There are so many books in your bookstore I cannot afford them all. Add more that is not wanted so I won’t feel so bad about wanting them all or at least most of them.

You see I have, with my husband, a real homestead in Alaska that you can only get to by plane or walk 5 miles after a plane and boat trip or in winter there is 2 more options: dog team or/and snowmachine.

So books are real important to us to learn how to or just something to keep us busy on those too cold to do anything outside days (—20° not too bad but anything —40° you don’t do or go anywhere outside).

Thank you, please send 2 “The Declaration of Independence and the Constitution of the United States of American” for I want to give one to my husband for a birthday gift in November.

Tina Cook
Yenlo Hills, AK

Alpaca sheep guard

I read with interest the article on using Llamas to guard sheep flocks.

Here in Australia we have a major problem with foxes that were introduced for hunting. They are a significant predator of native animals and of young lambs.

A number of farmers are now using Alpacas to protect their flocks. The Alpaca seems to have a pathological hatred towards any dog or fox and they have found that they have more lambs alive than previously.

In 1998 I estimated that I lost some 80% of my lambs to foxes out of 250 breeding ewes. In 1999 I lost about 10 lambs to foxes and hopefully this lambing season which started yesterday (cold and wet of course) I’ll lose none.

Alpacas are cheaper than llamas here and a male wether costs around US$240-US$350. They are best in pairs to keep each other company but also to provide better coverage of the flock. Merinos tend to stay as a group while the Border Leicesters I run are independent sheep and are more aggressive towards dogs but not foxes.

Douglas Costello
Central Victoria, Australia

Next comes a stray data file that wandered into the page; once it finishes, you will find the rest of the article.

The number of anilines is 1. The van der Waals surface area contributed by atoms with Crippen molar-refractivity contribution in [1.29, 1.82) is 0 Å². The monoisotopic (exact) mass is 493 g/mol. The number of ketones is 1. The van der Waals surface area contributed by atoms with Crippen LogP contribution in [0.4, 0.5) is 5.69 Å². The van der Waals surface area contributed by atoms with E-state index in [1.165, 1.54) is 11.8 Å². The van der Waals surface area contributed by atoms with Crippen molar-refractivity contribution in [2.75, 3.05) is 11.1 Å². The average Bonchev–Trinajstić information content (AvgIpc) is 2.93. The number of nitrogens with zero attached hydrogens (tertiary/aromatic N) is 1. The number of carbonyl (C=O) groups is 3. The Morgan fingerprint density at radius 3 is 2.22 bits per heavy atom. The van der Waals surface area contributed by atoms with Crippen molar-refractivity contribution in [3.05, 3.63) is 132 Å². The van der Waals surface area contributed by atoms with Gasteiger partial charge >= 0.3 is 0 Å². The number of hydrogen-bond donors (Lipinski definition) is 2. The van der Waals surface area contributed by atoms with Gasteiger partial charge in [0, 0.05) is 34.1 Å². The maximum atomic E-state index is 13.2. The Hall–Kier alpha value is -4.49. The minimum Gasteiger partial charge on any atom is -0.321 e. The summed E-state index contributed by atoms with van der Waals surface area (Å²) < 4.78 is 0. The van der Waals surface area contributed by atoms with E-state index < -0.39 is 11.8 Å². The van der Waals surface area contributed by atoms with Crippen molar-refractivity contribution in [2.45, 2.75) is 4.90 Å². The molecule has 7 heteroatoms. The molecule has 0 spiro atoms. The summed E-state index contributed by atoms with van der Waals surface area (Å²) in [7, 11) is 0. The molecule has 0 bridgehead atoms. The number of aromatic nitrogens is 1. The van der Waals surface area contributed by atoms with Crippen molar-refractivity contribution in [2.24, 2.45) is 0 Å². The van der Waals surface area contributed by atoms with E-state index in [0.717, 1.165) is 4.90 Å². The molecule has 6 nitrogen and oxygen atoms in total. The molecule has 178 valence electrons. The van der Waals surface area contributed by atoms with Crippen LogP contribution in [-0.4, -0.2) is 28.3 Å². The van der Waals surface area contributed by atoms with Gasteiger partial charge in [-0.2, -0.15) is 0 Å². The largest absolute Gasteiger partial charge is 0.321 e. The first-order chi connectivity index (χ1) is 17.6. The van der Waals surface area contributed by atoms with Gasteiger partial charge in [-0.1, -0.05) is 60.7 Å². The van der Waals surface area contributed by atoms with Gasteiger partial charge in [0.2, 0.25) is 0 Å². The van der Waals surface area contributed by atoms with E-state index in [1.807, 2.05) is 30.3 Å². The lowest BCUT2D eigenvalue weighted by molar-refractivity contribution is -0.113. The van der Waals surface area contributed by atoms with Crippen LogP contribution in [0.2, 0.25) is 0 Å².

BHM pretenders

In my quest looking for my own personal “Backwoods Home”, I have for some time subscribed to the Rural Property Bulletin. I am extremely disheartened to find advertisement in the publication for no less than TWO apparent knockoffs (read “ripoffs”) of your fine magazine. The most blatant is “BackHome—Your Guide to Self-Reliant Living”. I know they say imitation is the most sincere form of flattery, but can they also say “copyright laws?”. I assume that you are aware of this, but since I had not noticed anything in your magazine regarding this, I thought I should let you know. Been with you since issue #3, and enjoy every issue more than you can imagine. Let’s make sure family and friends know that the one to subscribe to is spelled BACKWOODS HOME MAGAZINE!!!!!!

Gregg Widel

Pretenders are like bad restaurants. They hang around awhile, selling bland food, then fold. — Dave

Stringed stringbeans

In response to what I see as a need, in food preservation as our “Gramps” and “Great-Gramps” did it, I am sending you yet another way, besides the Icehouse I sent earlier, to preserve food, in this case the ever-so-prolific green bean—which GENERALLY produces FAR more food than folks can eat in the summer. What I’m referring to is string-drying, or, as my Granny called it, who was a Hazard, KY “Hillbilly”, “Stringbeans”.